I am planting you a lemon tree
In the middle of the yard
Never mind that it’s mid winter
And the ground is awfully hard
I am picking you a great bouquet
Of many-colored blooms
I didn’t know they’d make you sneeze
Or attract the bees into your rooms
I am making you a delicious pie
From scratch by my own hand
But I forgot to set the oven timer
And now the crust is more like sand
I want to do the things you like
And prove myself applied
So even if it doesn’t work
Please just know that
In the center of the garden is a fountain. It’s a low, shallow affair with a center column shaped into pretty sculptures of pudgy children – no doubt an imitation of older pretty sculptures of other pudgy children. But unlike the original, wherever it may be, this one made of highly engineered fibers. It is made intentionally old.
A little boy in knee-high trousers stands with his nose pressed to the rim. He has little concern for his Sunday best as he fishes out a penny from the basin. He throws it in, digs it out, throws it in. Cathy watched from her place by the door, wondering if he made the same wish every time. Given the heat of the day it was probably ice cream. Or a pony. Or one of the slick noisy trinkets advertised between cartoons. What is it that little boys wish for?
The slow parade of guests shuffled into the church. Cathy greeted them all in turn, though most were perfect strangers. All the while she watched the boy. He kept at his game, uninhibited, the edges of his rolled-up sleeves soaking through. Cathy tried to think if she had seen him with any guardian, but she couldn’t recall one. The boy had simply appeared in her line of view, devoid of any context. She shook hands with an elderly couple. Wasn’t the weather fine for the occasion? Couldn’t ask a better day to hold a wedding.
What would I wish for over and over again? Cathy shooed away a puff of bumblebee. The thought was like a riddle with a million good answers, but none of them right. In goes the penny, and out it comes. In and out, in and out. Guests ushered in, music drifts out. What is it I would wish for?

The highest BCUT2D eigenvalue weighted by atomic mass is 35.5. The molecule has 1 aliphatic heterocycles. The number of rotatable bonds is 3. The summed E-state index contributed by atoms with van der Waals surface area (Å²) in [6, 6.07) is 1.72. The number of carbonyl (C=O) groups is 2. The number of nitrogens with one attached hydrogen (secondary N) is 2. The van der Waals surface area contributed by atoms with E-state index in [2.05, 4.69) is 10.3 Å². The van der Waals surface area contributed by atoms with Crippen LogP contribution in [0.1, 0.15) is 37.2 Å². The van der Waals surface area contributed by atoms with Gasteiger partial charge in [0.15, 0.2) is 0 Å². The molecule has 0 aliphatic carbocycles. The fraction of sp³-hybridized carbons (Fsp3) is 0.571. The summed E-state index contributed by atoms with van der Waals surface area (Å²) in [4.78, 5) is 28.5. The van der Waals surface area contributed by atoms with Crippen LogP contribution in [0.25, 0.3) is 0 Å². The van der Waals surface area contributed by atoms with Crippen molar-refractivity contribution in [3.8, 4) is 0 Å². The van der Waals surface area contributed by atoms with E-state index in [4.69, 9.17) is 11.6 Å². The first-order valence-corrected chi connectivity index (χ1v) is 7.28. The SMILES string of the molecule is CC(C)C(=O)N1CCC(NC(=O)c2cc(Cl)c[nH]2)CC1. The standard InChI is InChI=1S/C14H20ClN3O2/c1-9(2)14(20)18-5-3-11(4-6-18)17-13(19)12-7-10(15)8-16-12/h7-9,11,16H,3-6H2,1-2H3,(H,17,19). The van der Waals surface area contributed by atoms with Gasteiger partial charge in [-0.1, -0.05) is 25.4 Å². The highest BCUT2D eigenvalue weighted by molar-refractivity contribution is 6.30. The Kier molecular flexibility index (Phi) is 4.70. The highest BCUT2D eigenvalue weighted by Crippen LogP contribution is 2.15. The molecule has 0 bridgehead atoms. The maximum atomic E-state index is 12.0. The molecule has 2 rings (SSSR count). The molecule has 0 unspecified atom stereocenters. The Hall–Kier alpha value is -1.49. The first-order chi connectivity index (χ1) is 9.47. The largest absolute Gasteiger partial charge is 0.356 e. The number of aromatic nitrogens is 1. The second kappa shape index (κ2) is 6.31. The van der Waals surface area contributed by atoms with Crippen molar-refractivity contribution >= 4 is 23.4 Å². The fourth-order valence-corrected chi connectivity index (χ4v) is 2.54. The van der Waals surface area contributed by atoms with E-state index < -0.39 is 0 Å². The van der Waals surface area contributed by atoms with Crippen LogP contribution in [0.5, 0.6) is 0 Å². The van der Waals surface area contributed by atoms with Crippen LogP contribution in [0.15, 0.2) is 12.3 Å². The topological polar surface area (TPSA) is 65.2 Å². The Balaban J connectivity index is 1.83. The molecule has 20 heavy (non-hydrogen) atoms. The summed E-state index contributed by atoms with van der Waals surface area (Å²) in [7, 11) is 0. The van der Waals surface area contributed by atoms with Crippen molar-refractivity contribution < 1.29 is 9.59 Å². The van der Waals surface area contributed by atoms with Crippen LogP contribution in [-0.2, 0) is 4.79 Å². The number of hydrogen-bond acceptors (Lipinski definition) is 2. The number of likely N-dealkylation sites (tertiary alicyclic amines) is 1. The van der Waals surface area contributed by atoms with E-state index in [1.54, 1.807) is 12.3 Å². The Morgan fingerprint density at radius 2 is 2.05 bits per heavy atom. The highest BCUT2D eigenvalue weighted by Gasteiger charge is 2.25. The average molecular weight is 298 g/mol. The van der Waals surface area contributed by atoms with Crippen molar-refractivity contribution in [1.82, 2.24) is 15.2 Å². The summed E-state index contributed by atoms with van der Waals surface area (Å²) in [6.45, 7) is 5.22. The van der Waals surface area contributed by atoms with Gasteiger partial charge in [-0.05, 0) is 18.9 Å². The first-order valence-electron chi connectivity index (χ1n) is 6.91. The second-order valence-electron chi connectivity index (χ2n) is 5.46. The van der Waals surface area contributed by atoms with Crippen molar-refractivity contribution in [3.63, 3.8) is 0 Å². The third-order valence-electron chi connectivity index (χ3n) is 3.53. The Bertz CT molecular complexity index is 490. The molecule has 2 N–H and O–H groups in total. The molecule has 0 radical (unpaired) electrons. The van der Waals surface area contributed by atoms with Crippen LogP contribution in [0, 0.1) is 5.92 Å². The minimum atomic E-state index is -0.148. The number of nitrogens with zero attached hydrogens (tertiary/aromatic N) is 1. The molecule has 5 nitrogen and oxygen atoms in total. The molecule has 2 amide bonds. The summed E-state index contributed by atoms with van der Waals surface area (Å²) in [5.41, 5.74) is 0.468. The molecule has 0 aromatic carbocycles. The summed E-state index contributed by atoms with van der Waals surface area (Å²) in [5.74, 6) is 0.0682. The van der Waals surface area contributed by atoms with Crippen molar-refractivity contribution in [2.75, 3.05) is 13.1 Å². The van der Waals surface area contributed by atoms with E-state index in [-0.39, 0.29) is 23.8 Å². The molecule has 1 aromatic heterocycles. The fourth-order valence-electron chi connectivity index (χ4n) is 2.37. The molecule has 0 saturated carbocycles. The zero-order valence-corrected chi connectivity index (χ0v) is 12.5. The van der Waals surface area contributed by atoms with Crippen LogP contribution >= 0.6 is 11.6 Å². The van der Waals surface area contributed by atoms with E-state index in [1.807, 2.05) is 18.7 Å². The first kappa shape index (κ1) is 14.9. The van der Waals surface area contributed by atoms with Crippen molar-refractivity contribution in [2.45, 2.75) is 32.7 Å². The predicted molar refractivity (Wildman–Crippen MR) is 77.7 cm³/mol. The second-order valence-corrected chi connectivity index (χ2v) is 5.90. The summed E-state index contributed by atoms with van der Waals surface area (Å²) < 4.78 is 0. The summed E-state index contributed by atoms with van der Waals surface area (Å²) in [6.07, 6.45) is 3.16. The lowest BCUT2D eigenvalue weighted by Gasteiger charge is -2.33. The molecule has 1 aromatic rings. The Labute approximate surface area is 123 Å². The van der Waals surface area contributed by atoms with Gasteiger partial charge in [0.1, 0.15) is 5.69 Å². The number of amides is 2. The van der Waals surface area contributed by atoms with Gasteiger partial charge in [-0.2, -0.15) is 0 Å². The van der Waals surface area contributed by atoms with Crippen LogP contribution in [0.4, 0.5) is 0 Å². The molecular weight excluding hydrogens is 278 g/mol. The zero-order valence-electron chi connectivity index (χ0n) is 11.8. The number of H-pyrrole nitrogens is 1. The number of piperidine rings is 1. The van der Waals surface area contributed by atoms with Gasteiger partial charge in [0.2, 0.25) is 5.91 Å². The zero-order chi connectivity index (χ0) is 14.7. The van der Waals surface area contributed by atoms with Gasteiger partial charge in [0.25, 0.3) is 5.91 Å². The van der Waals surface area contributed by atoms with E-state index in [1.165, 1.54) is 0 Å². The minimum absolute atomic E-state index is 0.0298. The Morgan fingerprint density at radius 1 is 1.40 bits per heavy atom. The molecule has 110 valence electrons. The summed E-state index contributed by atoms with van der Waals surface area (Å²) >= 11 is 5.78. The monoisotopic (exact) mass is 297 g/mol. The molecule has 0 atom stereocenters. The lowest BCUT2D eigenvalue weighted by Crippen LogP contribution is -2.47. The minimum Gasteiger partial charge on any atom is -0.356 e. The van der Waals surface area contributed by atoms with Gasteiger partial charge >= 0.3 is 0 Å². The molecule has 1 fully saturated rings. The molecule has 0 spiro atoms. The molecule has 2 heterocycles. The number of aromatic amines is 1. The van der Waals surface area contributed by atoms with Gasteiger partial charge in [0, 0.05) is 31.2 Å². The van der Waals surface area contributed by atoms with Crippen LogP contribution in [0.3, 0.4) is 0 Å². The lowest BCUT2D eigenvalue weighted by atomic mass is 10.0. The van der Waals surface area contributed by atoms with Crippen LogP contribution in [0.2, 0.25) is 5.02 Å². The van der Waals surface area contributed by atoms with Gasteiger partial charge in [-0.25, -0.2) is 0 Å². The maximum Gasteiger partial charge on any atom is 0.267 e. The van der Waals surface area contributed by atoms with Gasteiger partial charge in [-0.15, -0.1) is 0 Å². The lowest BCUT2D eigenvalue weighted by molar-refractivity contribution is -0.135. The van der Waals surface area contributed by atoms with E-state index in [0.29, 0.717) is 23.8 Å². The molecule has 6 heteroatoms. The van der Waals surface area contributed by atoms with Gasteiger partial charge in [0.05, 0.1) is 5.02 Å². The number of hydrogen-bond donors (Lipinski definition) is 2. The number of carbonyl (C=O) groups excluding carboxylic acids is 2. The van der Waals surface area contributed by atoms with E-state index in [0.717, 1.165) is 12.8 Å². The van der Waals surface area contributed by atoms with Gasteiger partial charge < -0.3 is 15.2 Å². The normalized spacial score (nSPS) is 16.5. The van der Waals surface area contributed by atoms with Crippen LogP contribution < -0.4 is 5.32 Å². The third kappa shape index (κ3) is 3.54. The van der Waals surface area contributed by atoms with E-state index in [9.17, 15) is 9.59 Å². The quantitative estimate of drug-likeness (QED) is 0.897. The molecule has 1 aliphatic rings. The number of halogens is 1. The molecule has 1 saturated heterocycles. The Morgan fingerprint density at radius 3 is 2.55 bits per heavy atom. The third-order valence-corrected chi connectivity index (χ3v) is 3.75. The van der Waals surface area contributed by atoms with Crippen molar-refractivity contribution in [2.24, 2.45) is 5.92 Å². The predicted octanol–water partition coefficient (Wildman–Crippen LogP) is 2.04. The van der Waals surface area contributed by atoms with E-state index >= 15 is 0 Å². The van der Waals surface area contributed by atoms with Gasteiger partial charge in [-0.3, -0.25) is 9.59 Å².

Money seemed beneath her. Happiness, too vague. World peace – but what does that mean? AC felt like wasting a wish. The boy was studious in his splashing, performing the serious task of his own making. Nothing else caught his attention. He caught the attention of nothing else. Cathy wondered if anyone else even noticed the boy. It was starting in five minutes, surely he should be collected and put into a seat.
I wish I would have said something – it struck her all at once. The truth of it was undeniable. Cathy hid her blush by pretending to adjust the itching fabric at her waist. It was useless, that kind of wish. Too much time and other talking, then too many miles and now this. This beautiful reminder by unsuspecting friends. Let’s be friends. Let’s always be friends. I wish I would have –
The boy was gone. The water in the fountain stood alone gurgling indifferently. Cathy looked around. Had he gone inside? I didn’t see him.
Cathy? someone called, we’re starting.
Cathy went inside and took her place among the party. I wish, I wish, I wish.
The image is from Wiki Commons. “Bunch of flowers with daffodils (Narcissus pseudonarcissus), France.” Public domain image.
Sam wiped the sleep from his eyes as he tottered out onto the porch. The mist was still creeping back into the tree line and the sun had only barely woken up. And a hum was coming from up the ladder.
Grandfather’s rusty, molasses voice drifted down from above the roofline. His hard-soled shoes were the last thing visible, sanding on the worn wood ladder as it leaned against the house. Sam wriggled though the rungs to get a better view. High above, Grandfather was trimming and arranging the ubiquitous morning glories. The gramophone flowers had much consumed the house in recent years.
“What song is that?”
Grandfather stopped, shifted to look below.
“Well, good morning Sam. What are you doing up?”
Sam shrugged, “What song is that?”
Grandfather laughed through a smoky cough.
“It’s an old, old one.”
“Is it your favorite?”
“I suppose,” Grandfather snipped a bit here and there, threw a noodley tendril to the ground.
“Why?” Sam hung about monkey-ish on edge of the porch.
“Well… I suppose… I suppose it’s because that’s the tune I danced to with Grandma for the first time.”
“Yep,” Grandfather climbed down the squeaking ladder.
“You and Grandma danced?”
“Oh, all the time, buddy,” Grandfather pocketed his little shears, “Why don’t we go in for breakfast before you get stuck in there for good?”
“Ok,” Sam untangled himself from the rungs, “Was she pretty?”
“Grandma, when you danced the first time.”
“Oh, very pretty,” Grandfather held the screen door open, “She wore blue dress with flowers all over it.”
“What kind?” Sam wiped his tiny feet on the welcome mat.